For power and reliability of estimates, often the limiting factor is the sample size at the highest unit of analysis. For example, having 500 patients from each of ten doctors would give you a reasonable total number of observations, but not enough to get stable estimates of doctor effects nor of the doctor-to-doctor variation. 10 patients from each of 500 doctors (leading to the same total number of observations) would be preferable.

For parameter estimation, because there are not closed form solutions for GLMMs, you must use some approximation. Three are fairly common.

- Quasi-likelihood approaches use a Taylor series expansion to approximate the likelihood. Thus parameters are estimated to maximize the quasi-likelihood. That is, they are not true maximum likelihood estimates. A Taylor series uses a finite set of differentiations of a function to approximate the function, and power rule integration can be performed with Taylor series. With each additional term used, the approximation error decreases (at the limit, the Taylor series will equal the function), but the complexity of the Taylor polynomial also increases. Early quasi-likelihood methods tended to use a first order expansion, more recently a second order expansion is more common. In general, quasi-likelihood approaches are the fastest (although they can still be quite complex), which makes them useful for exploratory purposes and for large datasets. Because of the bias associated with them, quasi-likelihoods are not preferred for final models or statistical inference.
- The true likelihood can also be approximated using numerical integration. Quadrature methods are common, and perhaps most common among these use the Gaussian quadrature rule, frequently with the Gauss-Hermite weighting function. It is also common to incorporate adaptive algorithms that adaptively vary the step size near points with high error. The accuracy increases as the number of integration points increases. Using a single integration point is equivalent to the so-called Laplace approximation. Each additional integration point will increase the number of computations and thus the speed to convergence, although it increases the accuracy. Adaptive Gauss-Hermite quadrature might sound very appealing and is in many ways. However, the number of function evaluations required grows exponentially as the number of dimensions increases. A random intercept is one dimension, adding a random slope would be two. For three level models with random intercepts and slopes, it is easy to create problems that are intractable with Gaussian quadrature. Consequently, it is a useful method when a high degree of accuracy is desired but performs poorly in high dimensional spaces, for large datasets, or if speed is a concern.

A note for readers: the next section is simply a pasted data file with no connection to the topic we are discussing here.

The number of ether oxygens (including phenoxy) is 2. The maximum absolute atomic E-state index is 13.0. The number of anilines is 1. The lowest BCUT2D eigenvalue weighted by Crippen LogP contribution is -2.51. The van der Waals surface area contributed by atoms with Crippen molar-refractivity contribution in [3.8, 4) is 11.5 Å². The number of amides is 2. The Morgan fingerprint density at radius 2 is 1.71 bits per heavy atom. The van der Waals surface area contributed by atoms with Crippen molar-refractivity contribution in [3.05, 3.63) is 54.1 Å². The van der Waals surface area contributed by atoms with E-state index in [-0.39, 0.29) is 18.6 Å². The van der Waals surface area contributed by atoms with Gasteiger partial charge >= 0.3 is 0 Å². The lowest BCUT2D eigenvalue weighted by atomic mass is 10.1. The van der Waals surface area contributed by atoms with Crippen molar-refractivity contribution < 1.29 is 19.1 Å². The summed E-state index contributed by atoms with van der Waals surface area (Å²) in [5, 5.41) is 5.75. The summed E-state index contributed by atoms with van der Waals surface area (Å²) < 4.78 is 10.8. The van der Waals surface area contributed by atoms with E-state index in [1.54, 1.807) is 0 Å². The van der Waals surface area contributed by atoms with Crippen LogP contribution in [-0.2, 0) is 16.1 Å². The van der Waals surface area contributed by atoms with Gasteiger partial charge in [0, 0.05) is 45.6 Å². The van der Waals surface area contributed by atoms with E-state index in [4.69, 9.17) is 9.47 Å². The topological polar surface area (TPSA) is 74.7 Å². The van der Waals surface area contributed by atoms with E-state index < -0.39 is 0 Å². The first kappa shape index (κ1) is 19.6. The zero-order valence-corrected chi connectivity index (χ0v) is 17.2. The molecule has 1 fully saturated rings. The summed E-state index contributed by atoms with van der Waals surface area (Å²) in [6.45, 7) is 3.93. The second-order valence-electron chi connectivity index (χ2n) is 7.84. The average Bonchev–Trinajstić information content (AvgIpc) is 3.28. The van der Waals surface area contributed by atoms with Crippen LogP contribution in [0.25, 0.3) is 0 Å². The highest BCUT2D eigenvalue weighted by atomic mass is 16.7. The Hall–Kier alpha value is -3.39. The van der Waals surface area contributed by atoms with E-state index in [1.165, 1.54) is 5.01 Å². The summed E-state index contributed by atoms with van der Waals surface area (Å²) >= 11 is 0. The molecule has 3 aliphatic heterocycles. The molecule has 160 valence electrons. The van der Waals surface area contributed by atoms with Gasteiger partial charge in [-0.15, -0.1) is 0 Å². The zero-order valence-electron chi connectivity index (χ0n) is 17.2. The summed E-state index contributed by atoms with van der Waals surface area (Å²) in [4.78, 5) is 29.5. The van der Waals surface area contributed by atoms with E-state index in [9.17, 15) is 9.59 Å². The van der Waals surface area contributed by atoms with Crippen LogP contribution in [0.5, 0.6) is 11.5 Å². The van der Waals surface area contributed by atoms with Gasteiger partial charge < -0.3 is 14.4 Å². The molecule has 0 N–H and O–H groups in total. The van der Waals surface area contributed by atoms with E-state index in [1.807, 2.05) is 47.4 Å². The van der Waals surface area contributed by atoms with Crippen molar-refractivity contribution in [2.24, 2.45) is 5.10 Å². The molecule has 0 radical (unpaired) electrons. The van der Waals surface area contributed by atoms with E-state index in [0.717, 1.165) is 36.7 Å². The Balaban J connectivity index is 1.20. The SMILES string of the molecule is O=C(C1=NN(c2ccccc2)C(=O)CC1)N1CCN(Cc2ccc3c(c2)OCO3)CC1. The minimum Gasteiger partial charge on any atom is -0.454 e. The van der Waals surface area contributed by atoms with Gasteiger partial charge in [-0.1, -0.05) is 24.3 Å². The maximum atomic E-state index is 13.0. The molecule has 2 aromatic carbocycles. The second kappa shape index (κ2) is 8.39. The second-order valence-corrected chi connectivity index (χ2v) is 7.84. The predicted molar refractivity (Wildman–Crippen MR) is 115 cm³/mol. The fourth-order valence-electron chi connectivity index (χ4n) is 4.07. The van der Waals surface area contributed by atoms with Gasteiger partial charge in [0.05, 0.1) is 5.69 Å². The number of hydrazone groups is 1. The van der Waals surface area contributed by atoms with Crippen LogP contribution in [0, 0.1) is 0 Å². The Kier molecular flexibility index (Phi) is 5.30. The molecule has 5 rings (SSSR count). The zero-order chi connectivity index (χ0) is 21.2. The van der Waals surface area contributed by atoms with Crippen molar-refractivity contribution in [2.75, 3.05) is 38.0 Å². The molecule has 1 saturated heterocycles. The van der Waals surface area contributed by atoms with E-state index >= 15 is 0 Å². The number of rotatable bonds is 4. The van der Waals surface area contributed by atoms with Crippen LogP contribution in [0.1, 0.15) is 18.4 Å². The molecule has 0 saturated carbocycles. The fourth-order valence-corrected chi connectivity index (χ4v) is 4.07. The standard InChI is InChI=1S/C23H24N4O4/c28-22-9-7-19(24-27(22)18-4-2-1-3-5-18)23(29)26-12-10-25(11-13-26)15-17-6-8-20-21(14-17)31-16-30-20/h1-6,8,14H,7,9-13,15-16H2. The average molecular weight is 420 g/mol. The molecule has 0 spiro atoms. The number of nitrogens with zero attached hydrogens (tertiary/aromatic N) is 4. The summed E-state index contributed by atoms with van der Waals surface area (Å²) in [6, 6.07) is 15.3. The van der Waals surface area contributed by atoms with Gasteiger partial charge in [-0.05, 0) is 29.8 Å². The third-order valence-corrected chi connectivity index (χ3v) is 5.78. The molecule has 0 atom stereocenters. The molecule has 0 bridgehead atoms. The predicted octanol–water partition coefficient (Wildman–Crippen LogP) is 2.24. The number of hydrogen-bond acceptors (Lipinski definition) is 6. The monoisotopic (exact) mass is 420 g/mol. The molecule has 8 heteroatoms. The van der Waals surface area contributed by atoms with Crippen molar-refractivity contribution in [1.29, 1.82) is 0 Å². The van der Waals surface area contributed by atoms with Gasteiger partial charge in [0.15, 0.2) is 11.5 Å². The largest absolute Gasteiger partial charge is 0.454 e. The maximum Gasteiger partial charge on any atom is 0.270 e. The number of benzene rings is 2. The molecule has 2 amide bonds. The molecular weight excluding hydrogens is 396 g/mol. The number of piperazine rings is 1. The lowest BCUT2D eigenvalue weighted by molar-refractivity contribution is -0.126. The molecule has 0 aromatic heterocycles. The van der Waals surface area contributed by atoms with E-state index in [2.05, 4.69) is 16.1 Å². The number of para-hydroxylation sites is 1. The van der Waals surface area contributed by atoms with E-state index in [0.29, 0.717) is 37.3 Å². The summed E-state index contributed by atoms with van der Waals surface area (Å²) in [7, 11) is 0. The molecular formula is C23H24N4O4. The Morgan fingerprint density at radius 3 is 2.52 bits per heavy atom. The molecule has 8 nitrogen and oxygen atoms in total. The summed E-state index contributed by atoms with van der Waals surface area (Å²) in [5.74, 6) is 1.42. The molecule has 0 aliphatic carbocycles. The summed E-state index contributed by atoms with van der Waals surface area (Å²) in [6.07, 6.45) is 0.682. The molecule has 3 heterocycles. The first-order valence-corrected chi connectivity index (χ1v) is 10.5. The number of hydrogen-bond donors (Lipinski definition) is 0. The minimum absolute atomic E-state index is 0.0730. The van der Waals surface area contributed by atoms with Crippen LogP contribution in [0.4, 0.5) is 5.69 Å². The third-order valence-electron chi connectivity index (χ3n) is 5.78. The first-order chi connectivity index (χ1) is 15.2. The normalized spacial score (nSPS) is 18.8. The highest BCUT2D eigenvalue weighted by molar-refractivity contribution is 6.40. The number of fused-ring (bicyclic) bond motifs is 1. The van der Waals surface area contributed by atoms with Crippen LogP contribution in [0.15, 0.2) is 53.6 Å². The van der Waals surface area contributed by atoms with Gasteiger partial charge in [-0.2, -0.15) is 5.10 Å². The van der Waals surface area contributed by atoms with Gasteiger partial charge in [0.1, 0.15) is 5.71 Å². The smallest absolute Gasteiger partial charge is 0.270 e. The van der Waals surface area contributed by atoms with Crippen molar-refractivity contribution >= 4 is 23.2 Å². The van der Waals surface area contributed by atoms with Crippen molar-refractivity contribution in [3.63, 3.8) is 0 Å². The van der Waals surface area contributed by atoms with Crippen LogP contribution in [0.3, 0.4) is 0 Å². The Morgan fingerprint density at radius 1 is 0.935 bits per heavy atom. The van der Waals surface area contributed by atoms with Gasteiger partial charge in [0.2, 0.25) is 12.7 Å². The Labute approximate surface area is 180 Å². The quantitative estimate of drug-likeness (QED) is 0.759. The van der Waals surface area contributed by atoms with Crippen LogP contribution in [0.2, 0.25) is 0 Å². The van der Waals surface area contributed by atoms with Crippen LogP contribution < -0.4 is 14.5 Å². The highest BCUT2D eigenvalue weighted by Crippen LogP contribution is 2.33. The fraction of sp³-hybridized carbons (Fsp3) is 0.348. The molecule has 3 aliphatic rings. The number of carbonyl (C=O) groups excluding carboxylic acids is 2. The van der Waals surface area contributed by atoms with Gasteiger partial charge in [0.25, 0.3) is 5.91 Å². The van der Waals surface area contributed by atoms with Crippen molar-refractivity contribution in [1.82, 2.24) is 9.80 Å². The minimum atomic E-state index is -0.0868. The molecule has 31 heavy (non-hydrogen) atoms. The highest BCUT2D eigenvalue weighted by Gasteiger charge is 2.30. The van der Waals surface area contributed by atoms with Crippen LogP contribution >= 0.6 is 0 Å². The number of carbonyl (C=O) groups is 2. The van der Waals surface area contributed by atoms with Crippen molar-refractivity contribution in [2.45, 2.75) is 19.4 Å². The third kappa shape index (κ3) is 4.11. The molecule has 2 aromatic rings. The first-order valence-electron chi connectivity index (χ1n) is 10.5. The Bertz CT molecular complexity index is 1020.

- A final set of methods particularly useful for multidimensional integrals are Monte Carlo methods including the famous Metropolis-Hastings algorithm and Gibbs sampling which are types of Markov chain Monte Carlo (MCMC) algorithms. Although Monte Carlo integration can be used in classical statistics, it is more common to see this approach used in Bayesian statistics.

Another issue that can occur during estimation is quasi or complete separation. Complete separation means that the outcome variable separate a predictor variable completely, leading perfect prediction by the predictor variable. Particularly if the outcome is skewed, there can also be problems with the random effects. For example, if one doctor only had a few patients and all of them either were in remission or were not, there will be no variability within that doctor.

- McCullagh, P, & Nelder, J. A. (1989). Generalized Linear Models, 2nd ed. Chapman & Hall/CRC Press.
- Agresti, A. (2013). Categorical Data Analysis, 3rd ed. John Wiley & Sons.
- Breslow, N. E. & Clayton, D. G. (1993). Approximate
inference in generalized linear mixed models.
*Journal of the American Statistical Association, 88*(421), pp 9-25, http://www.jstor.org/stable/2290687. - Skrondal, A. & Rabe-Hesketh, S. (2004). Generalized Latent Variable Modeling: Multilevel, longitudinal, and structural equation models. Chapman & Hall/CRC Press.
- Pinheiro, J. C. & Chao, E. C. (2006). Efficient Laplacian
and Adaptive Gaussian Quadrature Algorithms for Multilevel
Generalized Linear Mixed Models.
*Journal of Computational and Graphical Statistics, 15*(1), pp 58-81, www.tandfonline.com/doi/abs/10.1198/106186006X96962.

- High Performance Computing
- GIS
- Statistical Computing
- Hoffman2 Cluster
- Mapshare
- Classes
- Hoffman2 Account Application
- Visualization
- Conferences
- Hoffman2 Usage Statistics
- 3D Modeling
- Reading Materials
- UC Grid Portal
- Technology Sandbox
- IDRE Listserv
- UCLA Grid Portal
- Tech Sandbox Access
- IDRE Resources
- Shared Cluster & Storage
- Data Centers
- Social Sciences Data Archive
- About IDRE

- © 2017 UC Regents
- Terms of Use & Privacy Policy